Examples of lesions observed in the esophagus in case #1 Case #1 — Severe oral and mucosal lesions associated with acute BVD infection
Bill Hessman, Haskell County Animal Hospital LLC, was called in to consult on a disease outbreak in the fall of 2008 in a northwest Texas feedlot. The high morbidity and mortality plus severity of lesions initially raised concerns about the presence of a new pathogen or the introduction of a foreign pathogen into the herd. Signs included fever and extensive ulcerative lesions of the larynx, trachea and esophagus. Two lots of heifers were involved in the outbreak. Of the 159 calves in lot A, 119 became ill and 45 died. Of the 45 mortalities, 22 had marked mucosal lesions. Losses were smaller in lot B, with 79 out of 160 animals sick and six dying. Three of the six dead animals had extensive mucosal lesions. The lesions observed were described in the Journal of Veterinary Diagnostic Investigation thusly:
“Grossly, the mucosal lesions observed on necropsy varied dramatically. Lesions were observed in the oral cavity on buccal surfaces and tongue, and in the larynx, trachea and esophagus. Small infrequent, 1-3 mm, irregular but sharp-edged ulcerations without gross necrotic material were observed in the esophagus of some animals but others had extensive, multifocal, 1mm to 1 cm, circular to ovoid mucosal ulcerations involving the majority of the esophagus with and without necrotic debris. Yet other animals with esophageal involvement showed more proliferative, raised, necrotic lesions. The lesions varied in size from 1-5 mm, circular, raised lesions to up to 1 cm wide and 4 cm long coalescing, raised, proliferative lesions. Some animals showed extensive, coalescing ulcerations involving greater than 50 percent of the upper esophageal mucosa, which contained firm, yellowish, plaque-like necrotic debris that was not proliferative.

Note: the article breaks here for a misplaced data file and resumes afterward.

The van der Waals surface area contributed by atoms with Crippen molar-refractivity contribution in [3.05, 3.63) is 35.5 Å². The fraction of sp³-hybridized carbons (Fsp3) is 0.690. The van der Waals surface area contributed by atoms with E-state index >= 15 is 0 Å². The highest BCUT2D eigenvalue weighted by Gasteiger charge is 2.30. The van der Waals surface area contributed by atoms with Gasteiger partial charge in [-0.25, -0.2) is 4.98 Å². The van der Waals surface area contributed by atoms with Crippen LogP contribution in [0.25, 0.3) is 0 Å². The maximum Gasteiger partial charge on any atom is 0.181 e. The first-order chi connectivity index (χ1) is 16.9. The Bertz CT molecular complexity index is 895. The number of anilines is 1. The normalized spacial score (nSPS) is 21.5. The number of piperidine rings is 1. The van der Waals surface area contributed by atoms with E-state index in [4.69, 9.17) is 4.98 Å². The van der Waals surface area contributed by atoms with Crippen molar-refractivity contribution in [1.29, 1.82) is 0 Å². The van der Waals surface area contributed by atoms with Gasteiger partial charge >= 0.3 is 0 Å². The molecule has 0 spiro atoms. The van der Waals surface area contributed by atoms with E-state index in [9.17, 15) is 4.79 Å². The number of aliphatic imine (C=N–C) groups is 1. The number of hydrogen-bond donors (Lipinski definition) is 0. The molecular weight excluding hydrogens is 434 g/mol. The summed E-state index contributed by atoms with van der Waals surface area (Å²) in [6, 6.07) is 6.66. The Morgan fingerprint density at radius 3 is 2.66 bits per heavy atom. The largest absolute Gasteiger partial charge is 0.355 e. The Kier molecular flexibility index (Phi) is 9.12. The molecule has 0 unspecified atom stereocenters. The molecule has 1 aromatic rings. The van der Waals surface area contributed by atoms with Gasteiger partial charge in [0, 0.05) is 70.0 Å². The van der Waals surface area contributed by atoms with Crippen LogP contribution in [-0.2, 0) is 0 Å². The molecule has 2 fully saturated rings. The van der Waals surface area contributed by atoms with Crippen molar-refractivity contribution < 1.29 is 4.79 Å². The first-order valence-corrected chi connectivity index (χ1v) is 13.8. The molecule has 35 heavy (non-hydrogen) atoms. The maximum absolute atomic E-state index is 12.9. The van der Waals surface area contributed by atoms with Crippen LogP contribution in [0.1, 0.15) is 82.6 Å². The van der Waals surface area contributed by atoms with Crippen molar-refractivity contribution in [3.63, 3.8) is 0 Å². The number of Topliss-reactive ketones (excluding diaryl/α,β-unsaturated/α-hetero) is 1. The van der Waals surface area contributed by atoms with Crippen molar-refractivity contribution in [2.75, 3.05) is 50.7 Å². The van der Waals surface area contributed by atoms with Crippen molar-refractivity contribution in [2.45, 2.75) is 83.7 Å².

“Mucosal lesions of the larynx showed large, 1 cm, circular to ovoid mucosal ulcerations with necrotic material but in other animals the lesions were small circular (3-5 mm), raised, proliferative lesions. Gross lesions of the tongue were observed in two animals. One animal showed circular, 3-5 mm ulcerations but the other animal had circular, raised, proliferative, 3-8 mm lesions.”
Based on the severe oral lesions, differential diagnosis included vesicular stomatitis, papular stomatitis and footand- mouth disease. Samples from 11 of the dead calves were tested by virus isolation and immunohistochemistry (IHC) in Robert Fulton’s lab in the Department of Veterinary Pathobiology at Oklahoma State University. At least one tissue from each of the 11 fatalities was positive for BVDV by IHC. Comparison of sequences from the isolated viruses, conducted at the National Animal Disease Center, demonstrated that the same BVDV2 strain was isolated from animals in both lots. Due to the timing of the mortalities, it is hypothesized that the BVDV2 infection originated in lot A and then spread to lot B. No further outbreaks of this disease were subsequently seen in this feedlot.